Veterinary

Cat and Kitten Collar Safety

Kitten Collar Safety

We can have an important conversation about cat safety. Research shows that only about 17 percent of owners put collars on their cats. But whether your cat is indoors or out, a collar and ID are essential. In the event of a lost cat, collars can be key in helping your kitty get home. Adjusting an adult cat to a collar can be tough, so we recommend creating good collar habits while they are young. You should also regularly check the sizing of your cat collar to make sure that it remains secure, but comfortable. No more than one or two fingers should fit between the collar and your cat’s neck. An improperly tightened collar could allow a cat to unintentionally entangle themselves in loose materials.

When choosing a collar for your kitten or cat, there are some important features to consider. Elasta Cat collars that stretch when snagged allow cats to slip free and avoid dangerous and entanglement. It is a great fit for indoor/outdoor kitties. Or, you might decide on a safe cat collar with a breakaway buckle that will release when a cat becomes caught. Our Coastal breakaway collars are designed to release when worn by cats over eight pounds. For cats or kittens eight pounds and under Li’lPalsbreak away collars are the safe choice. And if your cat is an outdoor cat, reflective features are also an important part of your collar selection. At Coastal, we offer Elasta Cat collars with reflective elements woven throughout, as well as our Lazer Brite collars that feature a super reflective material laid over the collar that results in unmatched visibility. When you want to walk with your cat, a harness and leash are essential.

While it may take a bit of work to get your cat comfortable with a harness, the more they wear it, the more comfortable they will become. We recommend starting young and practicing often. However, you should never leave a cat unattended in a harness as harnesses are not designed to stretch or break away.

Making a Cat Repellent

If you have cats or other unwanted animals trespassing in your backyard I’m going to show you how to make a motion-activated water spray repellent that’s not only more adaptable than commercial versions but can be made for as little as $15.00 in 45minutes- even if you have no previous skills in making stuff. You may be aware I have a bit of an ongoing cat problem but if you knew here, cats have been frequenting my backyard causing all sorts of havoc like (beep) on things scratching stuff, eating my grass and then remembering that they don’t like grass and then attempting to return it thinking I won’t notice.

So I made a couple of cat deterrents in the past and we had some good fun testing out the effectiveness of these devices. So after I made my first deterrent video a few years ago people asked if I could do up some instructions that were a bit more realistic and practical because apparently some people like to retain their central door locking components in their car but also some people said things like they didn’t think they would be smart enough to make a DIY animal repellent which I don’t think should stop anyone. I’m not smart, I still can’t work out why doorways in my house don’t work sometimes. So this is what inspired me to work out a nice simple recipe for people to build their own repellent that’s not only cheap but can be made by anyone easily.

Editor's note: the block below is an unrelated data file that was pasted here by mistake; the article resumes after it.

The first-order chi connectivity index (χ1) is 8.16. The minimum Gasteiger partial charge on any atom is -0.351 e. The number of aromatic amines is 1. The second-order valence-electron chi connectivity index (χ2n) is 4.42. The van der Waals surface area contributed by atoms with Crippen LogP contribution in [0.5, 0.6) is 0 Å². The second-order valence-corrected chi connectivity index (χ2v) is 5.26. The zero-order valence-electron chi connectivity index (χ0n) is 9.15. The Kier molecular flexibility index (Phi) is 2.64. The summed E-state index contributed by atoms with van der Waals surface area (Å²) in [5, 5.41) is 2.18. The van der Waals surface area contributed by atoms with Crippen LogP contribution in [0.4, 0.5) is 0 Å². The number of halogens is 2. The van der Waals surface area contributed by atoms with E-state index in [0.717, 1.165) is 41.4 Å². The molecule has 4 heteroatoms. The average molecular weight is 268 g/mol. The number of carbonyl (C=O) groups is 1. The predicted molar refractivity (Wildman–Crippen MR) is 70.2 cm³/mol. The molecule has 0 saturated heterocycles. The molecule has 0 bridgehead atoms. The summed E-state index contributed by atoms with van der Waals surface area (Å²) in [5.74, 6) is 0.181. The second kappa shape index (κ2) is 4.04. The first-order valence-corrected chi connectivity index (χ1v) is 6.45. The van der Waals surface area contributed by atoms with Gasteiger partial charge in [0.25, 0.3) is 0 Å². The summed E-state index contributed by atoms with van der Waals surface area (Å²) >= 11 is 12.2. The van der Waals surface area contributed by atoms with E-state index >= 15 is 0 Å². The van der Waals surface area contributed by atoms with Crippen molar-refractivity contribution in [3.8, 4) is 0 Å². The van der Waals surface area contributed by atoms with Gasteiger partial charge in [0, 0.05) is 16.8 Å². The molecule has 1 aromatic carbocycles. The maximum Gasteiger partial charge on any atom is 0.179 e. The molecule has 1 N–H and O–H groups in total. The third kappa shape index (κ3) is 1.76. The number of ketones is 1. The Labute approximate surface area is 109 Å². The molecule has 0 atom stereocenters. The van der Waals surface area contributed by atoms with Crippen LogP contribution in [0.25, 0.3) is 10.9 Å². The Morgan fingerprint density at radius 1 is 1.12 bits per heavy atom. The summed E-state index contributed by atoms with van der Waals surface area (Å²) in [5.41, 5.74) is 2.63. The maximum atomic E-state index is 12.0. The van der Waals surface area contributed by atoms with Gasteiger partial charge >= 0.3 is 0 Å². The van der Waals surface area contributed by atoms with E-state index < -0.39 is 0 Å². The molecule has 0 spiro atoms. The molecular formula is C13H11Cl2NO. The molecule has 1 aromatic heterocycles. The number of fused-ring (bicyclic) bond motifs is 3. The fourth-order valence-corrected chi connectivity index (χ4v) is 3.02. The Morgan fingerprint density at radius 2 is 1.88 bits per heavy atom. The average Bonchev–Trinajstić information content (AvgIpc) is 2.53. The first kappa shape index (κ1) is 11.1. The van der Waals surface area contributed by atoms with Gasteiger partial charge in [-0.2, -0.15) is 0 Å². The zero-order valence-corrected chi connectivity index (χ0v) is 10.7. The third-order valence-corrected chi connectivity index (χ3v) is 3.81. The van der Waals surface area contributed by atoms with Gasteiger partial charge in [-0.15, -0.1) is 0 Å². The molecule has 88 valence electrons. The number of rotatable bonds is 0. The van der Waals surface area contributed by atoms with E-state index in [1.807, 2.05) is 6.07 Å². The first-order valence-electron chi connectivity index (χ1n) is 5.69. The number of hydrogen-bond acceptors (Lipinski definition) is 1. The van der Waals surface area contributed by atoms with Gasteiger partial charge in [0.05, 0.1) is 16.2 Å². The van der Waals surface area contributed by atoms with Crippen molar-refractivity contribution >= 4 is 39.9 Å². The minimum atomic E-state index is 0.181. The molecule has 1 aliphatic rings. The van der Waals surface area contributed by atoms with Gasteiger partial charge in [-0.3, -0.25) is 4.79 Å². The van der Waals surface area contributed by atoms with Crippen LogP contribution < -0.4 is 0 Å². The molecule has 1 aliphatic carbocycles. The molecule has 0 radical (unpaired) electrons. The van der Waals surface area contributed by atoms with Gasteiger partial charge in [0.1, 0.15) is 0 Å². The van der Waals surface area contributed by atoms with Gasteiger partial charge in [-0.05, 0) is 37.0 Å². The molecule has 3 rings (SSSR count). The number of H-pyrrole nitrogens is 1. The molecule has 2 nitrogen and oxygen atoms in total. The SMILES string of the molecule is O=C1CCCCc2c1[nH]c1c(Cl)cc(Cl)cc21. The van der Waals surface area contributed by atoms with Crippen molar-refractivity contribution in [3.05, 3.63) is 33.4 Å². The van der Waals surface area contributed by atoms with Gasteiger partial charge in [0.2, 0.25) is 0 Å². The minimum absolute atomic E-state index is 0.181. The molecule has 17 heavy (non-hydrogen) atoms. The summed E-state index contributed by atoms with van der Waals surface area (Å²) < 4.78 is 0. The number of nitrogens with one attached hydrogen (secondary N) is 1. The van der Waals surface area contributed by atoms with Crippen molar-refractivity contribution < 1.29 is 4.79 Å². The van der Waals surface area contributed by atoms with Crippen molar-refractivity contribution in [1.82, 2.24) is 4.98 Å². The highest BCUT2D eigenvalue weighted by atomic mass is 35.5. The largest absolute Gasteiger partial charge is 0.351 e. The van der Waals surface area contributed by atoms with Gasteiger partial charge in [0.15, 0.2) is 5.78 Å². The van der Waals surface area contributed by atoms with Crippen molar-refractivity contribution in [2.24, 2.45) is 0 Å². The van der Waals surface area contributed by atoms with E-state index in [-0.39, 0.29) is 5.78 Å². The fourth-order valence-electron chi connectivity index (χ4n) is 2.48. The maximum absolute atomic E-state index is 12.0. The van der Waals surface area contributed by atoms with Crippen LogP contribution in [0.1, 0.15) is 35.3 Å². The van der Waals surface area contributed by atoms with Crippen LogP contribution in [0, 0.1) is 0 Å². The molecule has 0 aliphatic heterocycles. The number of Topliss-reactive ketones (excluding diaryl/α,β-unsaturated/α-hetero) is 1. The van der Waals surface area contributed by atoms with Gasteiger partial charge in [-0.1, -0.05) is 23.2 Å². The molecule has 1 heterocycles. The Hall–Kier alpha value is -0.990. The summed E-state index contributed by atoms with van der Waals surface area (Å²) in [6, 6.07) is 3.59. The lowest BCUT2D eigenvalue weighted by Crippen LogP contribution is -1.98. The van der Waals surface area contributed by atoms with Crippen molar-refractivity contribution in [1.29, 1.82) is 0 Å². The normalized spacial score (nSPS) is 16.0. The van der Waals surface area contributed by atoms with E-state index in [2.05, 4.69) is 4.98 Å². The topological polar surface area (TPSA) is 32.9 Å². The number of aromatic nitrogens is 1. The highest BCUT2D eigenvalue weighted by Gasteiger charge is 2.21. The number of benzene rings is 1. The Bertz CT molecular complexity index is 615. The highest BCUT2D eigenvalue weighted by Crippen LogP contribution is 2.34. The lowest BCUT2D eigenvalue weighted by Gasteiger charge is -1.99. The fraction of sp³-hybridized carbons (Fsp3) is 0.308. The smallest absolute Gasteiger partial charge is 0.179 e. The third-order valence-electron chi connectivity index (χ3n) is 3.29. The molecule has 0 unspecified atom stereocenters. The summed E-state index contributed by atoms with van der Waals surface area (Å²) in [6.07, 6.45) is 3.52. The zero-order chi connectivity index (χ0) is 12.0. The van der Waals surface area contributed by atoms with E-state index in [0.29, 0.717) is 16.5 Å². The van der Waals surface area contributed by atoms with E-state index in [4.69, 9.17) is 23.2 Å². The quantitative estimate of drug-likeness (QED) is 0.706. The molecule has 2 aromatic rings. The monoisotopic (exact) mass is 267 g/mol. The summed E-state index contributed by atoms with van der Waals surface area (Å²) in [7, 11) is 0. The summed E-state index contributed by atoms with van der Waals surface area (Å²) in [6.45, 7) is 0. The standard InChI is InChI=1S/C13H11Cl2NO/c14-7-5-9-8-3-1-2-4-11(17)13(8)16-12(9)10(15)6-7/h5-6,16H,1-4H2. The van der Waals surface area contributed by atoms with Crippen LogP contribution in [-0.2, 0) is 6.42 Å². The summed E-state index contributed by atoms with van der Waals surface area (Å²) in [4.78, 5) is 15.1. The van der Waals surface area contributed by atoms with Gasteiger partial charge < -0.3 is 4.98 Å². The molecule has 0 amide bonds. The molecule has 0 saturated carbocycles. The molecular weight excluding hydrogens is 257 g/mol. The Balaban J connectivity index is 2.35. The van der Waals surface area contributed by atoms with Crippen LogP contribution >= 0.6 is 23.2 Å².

Now I know since I made my original video there are now commercial spray is available on the market however these ones can be really expensive, if you’re looking at setting a couple up which is very likely you’ll be pushing close to the $200 and for that all you’ll generally get is something that only comes with a lawn spike and sprays an area that’s too wide So good luck using that around outdoor furniture and electronic appliances. The book also has a chapter on making a more advanced repellent which still works out under $20 but it looks way cooler, is way more durable and there is also a stack of optional mods so you can use it indoors without water, to say stop a cat going into a bedroom or adapt it to have different sprinkler fittings depending on your situation.

Even adapt it with a doorbell to serve as a cheap Wireless driveway buzzer but if you can’t be bothered making one I’ll be giving away some of my hand built prototypes too. Okay let’s build ourselves a cat repellent. Now the primary ingredient for this contraption is stuff well not this much stuff more like this much. Thumbs up more specifically a 12 volt solenoid like so. You can buy them online pretty cheap or you could salvage one from your washing machine. If you do don’t stress they grow back. This one is half-inch o r if your finger gets stuck you know you’ve got the right size. Then from your local hardware store you’re going to need a couple of articulation rises, an end cap, a coupling and a reducing coupling like this.

Check the inside of all your plastic parts because sometimes they’re made pretty crappy like this one which has a big plastic dagger growing inside this tube. Grab your backyard garden hose sprayer trigger, handle spraying thing. Then all you need from this is the plastic adapter in the bottom which you should be able to un-thread. If you can’t it’s because they’ve glued it in because the manufacturer is it cheap and they don’t want to put a rubber washer in there. You can buy them separately but they can cost more than an entire trigger spray yeah the world is stupid you’ll also need a 12 volt power adapter I salvaged this one from a telephone equipment apparently.

Author Since: Mar 11, 2019

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